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Long-term improvement in mdx cardiomyopathy after therapy with peptide-conjugated morpholino oligomers.
|Title||Long-term improvement in mdx cardiomyopathy after therapy with peptide-conjugated morpholino oligomers.|
|Publication Type||Journal Article|
|Year of Publication||2010|
|Authors||Jearawiriyapaisarn N, Moulton HM, Sazani P, Kole R, Willis MS|
|Date Published||2010 Feb 1|
|Keywords||Animals, Cardiomegaly, Cardiomyopathies, Diastole, Dystrophin, Genetic Therapy, Mice, Mice, Inbred C57BL, Mice, Inbred mdx, Morpholines, Morpholinos, Muscular Dystrophy, Duchenne|
AIMS: The cardiomyopathy found in Duchenne muscular dystrophy (DMD) is responsible for death due to heart failure in approximately 30% of patients and additionally contributes to many DMD morbidities. Strategies to bypass DMD-causing mutations to allow an increase in body-wide dystrophin have proved promising, but increasing cardiac dystrophin continues to be challenging. The purpose of this study was to determine if therapeutic restoration of cardiac dystrophin improved the significant cardiac hypertrophy and diastolic dysfunction identified in X-linked muscular dystrophy (mdx) dystrophin-null mouse due to a truncation mutation over time after treatment.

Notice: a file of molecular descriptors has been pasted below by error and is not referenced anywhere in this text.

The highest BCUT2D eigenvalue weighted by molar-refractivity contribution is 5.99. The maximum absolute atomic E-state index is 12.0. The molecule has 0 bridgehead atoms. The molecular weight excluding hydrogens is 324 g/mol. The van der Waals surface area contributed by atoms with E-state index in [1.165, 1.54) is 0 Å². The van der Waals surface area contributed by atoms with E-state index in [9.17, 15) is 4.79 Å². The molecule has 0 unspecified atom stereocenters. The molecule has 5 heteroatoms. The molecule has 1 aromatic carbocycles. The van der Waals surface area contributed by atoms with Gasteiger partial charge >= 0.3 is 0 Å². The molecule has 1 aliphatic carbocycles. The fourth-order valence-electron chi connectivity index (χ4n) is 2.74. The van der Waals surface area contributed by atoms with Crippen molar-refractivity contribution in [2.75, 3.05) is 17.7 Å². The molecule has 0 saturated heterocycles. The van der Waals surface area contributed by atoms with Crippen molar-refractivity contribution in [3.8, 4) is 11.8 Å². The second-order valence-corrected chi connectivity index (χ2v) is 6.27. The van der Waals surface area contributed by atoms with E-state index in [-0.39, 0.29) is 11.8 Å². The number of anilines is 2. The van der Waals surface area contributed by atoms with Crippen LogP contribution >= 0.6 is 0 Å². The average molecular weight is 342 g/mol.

METHODS AND RESULTS: Mice lacking dystrophin due to a truncation mutation (mdx) were given an arginine-rich, cell-penetrating, peptide-conjugated phosphorodiamidate morpholino oligomer (PPMO) that delivered a splice-switching oligonucleotide-mediated exon skipping therapy to restore dystrophin in mdx mice before the development of detectable cardiomyopathy. PPMO successfully restored cardiac dystrophin expression, preserved cardiac sarcolemma integrity, and prevented the development of cardiac pathology that develops in mdx-null mice over time. By echocardiography and Doppler analysis of the mitral valve, we identified that PPMO treatment of mdx mice prevented the cardiac hypertrophy and diastolic dysfunction identified in sham-treated, age-matched mdx mice, characteristic of DMD patients early in the disease process, in as little as 5-6 weeks after the initiation of treatment. Surprisingly, despite the short-term replacement of cardiac dystrophin (<1% present after 12 weeks by immunodetection), PPMO therapy also provided a durable cardiac improvement in cardiac hypertrophy and diastolic dysfunction for up to 7 months after the initiation of treatment.
CONCLUSION: These results demonstrate for the first time that PPMO-mediated exon skipping therapy early in the course of DMD may effectively prevent or slow down associated cardiac hypertrophy and diastolic dysfunction with significant long-term impact.
|Alternate Journal||Cardiovasc. Res.|